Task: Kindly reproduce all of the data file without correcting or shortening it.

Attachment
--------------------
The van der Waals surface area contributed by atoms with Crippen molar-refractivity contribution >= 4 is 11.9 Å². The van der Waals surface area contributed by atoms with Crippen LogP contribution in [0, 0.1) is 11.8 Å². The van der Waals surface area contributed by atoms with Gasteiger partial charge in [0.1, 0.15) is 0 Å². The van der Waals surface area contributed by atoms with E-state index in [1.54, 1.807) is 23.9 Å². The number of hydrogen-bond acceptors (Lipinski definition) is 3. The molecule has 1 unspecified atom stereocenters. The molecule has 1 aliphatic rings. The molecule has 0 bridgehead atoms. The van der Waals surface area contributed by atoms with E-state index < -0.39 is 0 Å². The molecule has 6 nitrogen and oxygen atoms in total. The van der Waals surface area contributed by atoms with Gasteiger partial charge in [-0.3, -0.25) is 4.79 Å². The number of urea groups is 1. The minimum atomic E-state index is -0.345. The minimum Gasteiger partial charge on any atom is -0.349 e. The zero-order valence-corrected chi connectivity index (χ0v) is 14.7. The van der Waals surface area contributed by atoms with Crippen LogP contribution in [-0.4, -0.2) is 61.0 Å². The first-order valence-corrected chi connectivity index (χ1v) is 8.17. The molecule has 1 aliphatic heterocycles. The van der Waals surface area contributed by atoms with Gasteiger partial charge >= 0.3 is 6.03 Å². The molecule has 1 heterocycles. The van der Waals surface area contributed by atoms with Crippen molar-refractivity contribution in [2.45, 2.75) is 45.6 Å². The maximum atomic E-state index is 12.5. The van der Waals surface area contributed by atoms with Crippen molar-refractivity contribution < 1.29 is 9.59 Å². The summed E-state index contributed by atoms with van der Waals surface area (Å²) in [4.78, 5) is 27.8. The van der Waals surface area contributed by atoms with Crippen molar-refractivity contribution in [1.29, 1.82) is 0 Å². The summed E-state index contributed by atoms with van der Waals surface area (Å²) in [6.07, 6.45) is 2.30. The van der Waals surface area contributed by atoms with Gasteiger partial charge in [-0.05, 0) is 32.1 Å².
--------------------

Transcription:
The van der Waals surface area contributed by atoms with Crippen molar-refractivity contribution >= 4 is 11.9 Å². The van der Waals surface area contributed by atoms with Crippen LogP contribution in [0, 0.1) is 11.8 Å². The van der Waals surface area contributed by atoms with Gasteiger partial charge in [0.1, 0.15) is 0 Å². The van der Waals surface area contributed by atoms with E-state index in [1.54, 1.807) is 23.9 Å². The number of hydrogen-bond acceptors (Lipinski definition) is 3. The molecule has 1 unspecified atom stereocenters. The molecule has 1 aliphatic rings. The molecule has 0 bridgehead atoms. The van der Waals surface area contributed by atoms with E-state index < -0.39 is 0 Å². The molecule has 6 nitrogen and oxygen atoms in total. The van der Waals surface area contributed by atoms with Gasteiger partial charge in [-0.3, -0.25) is 4.79 Å². The number of urea groups is 1. The minimum atomic E-state index is -0.345. The minimum Gasteiger partial charge on any atom is -0.349 e. The zero-order valence-corrected chi connectivity index (χ0v) is 14.7. The van der Waals surface area contributed by atoms with Crippen LogP contribution in [-0.4, -0.2) is 61.0 Å². The first-order valence-corrected chi connectivity index (χ1v) is 8.17. The molecule has 1 aliphatic heterocycles. The van der Waals surface area contributed by atoms with Gasteiger partial charge >= 0.3 is 6.03 Å². The molecule has 1 heterocycles. The van der Waals surface area contributed by atoms with Crippen molar-refractivity contribution in [2.45, 2.75) is 45.6 Å². The maximum atomic E-state index is 12.5. The van der Waals surface area contributed by atoms with Crippen molar-refractivity contribution < 1.29 is 9.59 Å². The summed E-state index contributed by atoms with van der Waals surface area (Å²) in [4.78, 5) is 27.8. The van der Waals surface area contributed by atoms with Crippen molar-refractivity contribution in [1.29, 1.82) is 0 Å². The summed E-state index contributed by atoms with van der Waals surface area (Å²) in [6.07, 6.45) is 2.30. The van der Waals surface area contributed by atoms with Gasteiger partial charge in [-0.05, 0) is 32.1 Å².